This dual-function flow switch indicates both flow and temperature, and/or level sensing in a single device. It can be specified in either insertion or in-line styles for large pipe or small line applications. This single switch monitors your direct variable of interest, flow, and temperature simultaneously with excellent accuracy and reliability.

When evaluating a flow switch for pump protection or any application, the first step is choosing the appropriate flow technology. There are multiple flow switch sensing technologies available, and the major ones now include:
  • Paddle
  • Piston
  • Thermal Mass
  • Pressure
  • Magnetic Reed
Each of these technologies has their advantages/ disadvantages, depending on the media and your application’s requirements. Some may be the only choice in certain media for your application. By looking at these factors, as well as your plant’s layout, environmental conditions, maintenance schedules, energy cost and ROI, you will quickly be able to narrow the field to one or two best choices.

Conclusions

Don’t fall into the trap of early pump replacement or repair by ignoring best installation and maintenance pump practices. Here are three preventive proactive steps to take to avoid early pump replacement:
  • When designing new plants or retro fitting old ones, be sure to consider pump requirements. Optimizing your process with your pumps in mind offers a wide range of benefits: higher capacity, improved quality, lower energy costs, reduced maintenance, and increased equipment (pump) life. 
  • Consider inserting a flow conditioner to eliminate turbulent ow problems. One of the most common pump problems is irregular flows caused by turbulence that frequently results when the minimum pipe straight runs required between the point of pump suction and elbows, valves or other equipment are either ignored or pushed to the limits. Inserting a flow conditioner frequently eliminates turbulent flow problems. 
  • Another key safeguard is to protect your pump from accidental low flow or dry running conditions, which can lead to bearing or seal loss requiring expense repairs. Inserting a dual alarm flow switch in your process loop not only protects the pump from damage, but will alert you to a potential problem and let you be proactive in evaluating the necessity of pump shut down.

Wednesday, August 31, 2016

Rupture Disc Sizing Technical Bulletin

rupture disc
Rupture disc (Fike)
The objective of this bulletin is to provide detailed guidance for sizing rupture discs using standard methodologies found in ASME Section VIII Div. 1, API RP520, and Crane TP-410. To assist in the sizing process, contact Flow-Tech at 410-666-3200 for help.

Overpressure Allowance

When sizing pressure relief devices, the Code defines the maximum pressure that may build up in the pressure vessel while the device is relieving. This pressure varies depending on the application of the device. The following table defines the various overpressure allowances.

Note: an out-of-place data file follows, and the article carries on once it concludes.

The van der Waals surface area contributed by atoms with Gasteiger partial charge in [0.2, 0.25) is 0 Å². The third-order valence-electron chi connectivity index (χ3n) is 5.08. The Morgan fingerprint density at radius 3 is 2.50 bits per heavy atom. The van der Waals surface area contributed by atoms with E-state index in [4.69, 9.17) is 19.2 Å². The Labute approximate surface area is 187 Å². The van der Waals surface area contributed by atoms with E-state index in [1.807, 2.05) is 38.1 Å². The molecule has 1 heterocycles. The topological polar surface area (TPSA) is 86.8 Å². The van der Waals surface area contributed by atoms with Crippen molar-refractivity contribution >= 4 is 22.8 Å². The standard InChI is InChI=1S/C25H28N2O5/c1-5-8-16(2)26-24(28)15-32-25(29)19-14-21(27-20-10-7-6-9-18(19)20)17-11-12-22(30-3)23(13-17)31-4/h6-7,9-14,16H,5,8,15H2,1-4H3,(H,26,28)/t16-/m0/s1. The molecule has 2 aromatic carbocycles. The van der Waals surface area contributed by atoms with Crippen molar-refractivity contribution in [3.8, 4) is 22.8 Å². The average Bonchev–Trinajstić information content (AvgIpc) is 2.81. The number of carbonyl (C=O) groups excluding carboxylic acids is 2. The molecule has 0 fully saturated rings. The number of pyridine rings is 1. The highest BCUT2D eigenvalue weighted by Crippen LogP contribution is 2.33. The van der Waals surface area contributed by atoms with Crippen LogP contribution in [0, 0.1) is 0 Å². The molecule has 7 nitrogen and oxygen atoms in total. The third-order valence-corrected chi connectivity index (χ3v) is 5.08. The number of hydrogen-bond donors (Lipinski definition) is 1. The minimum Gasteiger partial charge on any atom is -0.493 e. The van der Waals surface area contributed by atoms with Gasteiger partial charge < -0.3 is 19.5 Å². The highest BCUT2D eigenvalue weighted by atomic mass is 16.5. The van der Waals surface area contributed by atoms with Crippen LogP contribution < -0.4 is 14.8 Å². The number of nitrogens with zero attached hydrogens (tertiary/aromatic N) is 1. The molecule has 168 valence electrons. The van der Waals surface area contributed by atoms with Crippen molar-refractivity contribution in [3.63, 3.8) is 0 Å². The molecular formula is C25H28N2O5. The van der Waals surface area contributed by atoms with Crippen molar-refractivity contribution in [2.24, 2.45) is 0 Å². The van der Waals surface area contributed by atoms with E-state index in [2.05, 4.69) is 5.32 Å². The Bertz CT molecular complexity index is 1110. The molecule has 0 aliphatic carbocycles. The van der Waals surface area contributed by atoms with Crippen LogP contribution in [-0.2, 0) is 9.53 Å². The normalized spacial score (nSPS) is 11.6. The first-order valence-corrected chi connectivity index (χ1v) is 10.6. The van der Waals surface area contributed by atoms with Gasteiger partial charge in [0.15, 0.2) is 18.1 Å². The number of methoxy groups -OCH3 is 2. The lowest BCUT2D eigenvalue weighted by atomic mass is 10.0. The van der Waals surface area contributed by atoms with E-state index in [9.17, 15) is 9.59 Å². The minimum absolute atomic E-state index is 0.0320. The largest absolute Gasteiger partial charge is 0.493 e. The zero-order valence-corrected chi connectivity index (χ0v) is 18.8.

Rupture Disc Sizing Methodologies

There are 3 basic methodologies for sizing rupture disc devices:
  • Coefficient of Discharge Method (KD) — The KD is the coefficient of discharge that is applied to the theoretical flow rate to arrive at a rated flow rate for simple systems.
  • Resistance to Flow Method (KR) — The KR represents the velocity head loss due to the rupture disc device. This head loss is included in the overall system loss calculations to determine the size of the relief system.
  • Combination Capacity Method — When a rupture disc device is installed in combination with a pressure relief valve, the valve capacity is derated by a default value of 0.9 or a tested value for the disc/valve combination. See technical bulletin TB8101 for specific application requirements when using rupture disc devices in combination with PRVs.

Monday, August 29, 2016

Flow Measurement of Activated Sludge

Flexim flowmeter
Better, non-invasive,
alternative for
activated sludge.
Reprinted with permission from Flexim

A wastewater treatment plant that serves 1,800 households includes several mechanical and biological wastewater treatment facilities.

The mechanical treatment consists of a screening system and an aerated circular grit trap. The biological treatment is carried out in a combi-tank (biological treatment stage outside, secondary clarifier-settler basin inside).

The plant also includes facilities for the removal of nitrogen which is carried out by intermittent nitrification/denitrification. In addition, the plant also has a static sludge thickener. The activated sludge, which has been formed in the biological treatment stage through the growth of microorganisms, slowly separates via gravity in the secondary clarifier basin.

A portion of the activated sludge is fed back into the biological treatment stage as return sludge and mixed with the newly added nutrient-rich wastewater. The amount of return sludge should always be in a defined ratio to the current feed quantity. For this reason, the flow rate of the recirculation pipeline has to be measured.

The installation of a wetted magnetic-inductive flowmeter, which is very common in the water and wastewater industry, would have required modifications to the piping and subsequent expensive civil engineering work. The only available manhole location on the buried recirculation pipeline has not been suitable for retrofitting a magnetic-inductive flowmeter. Moreover, the pipeline in the manhole is always submerged in water.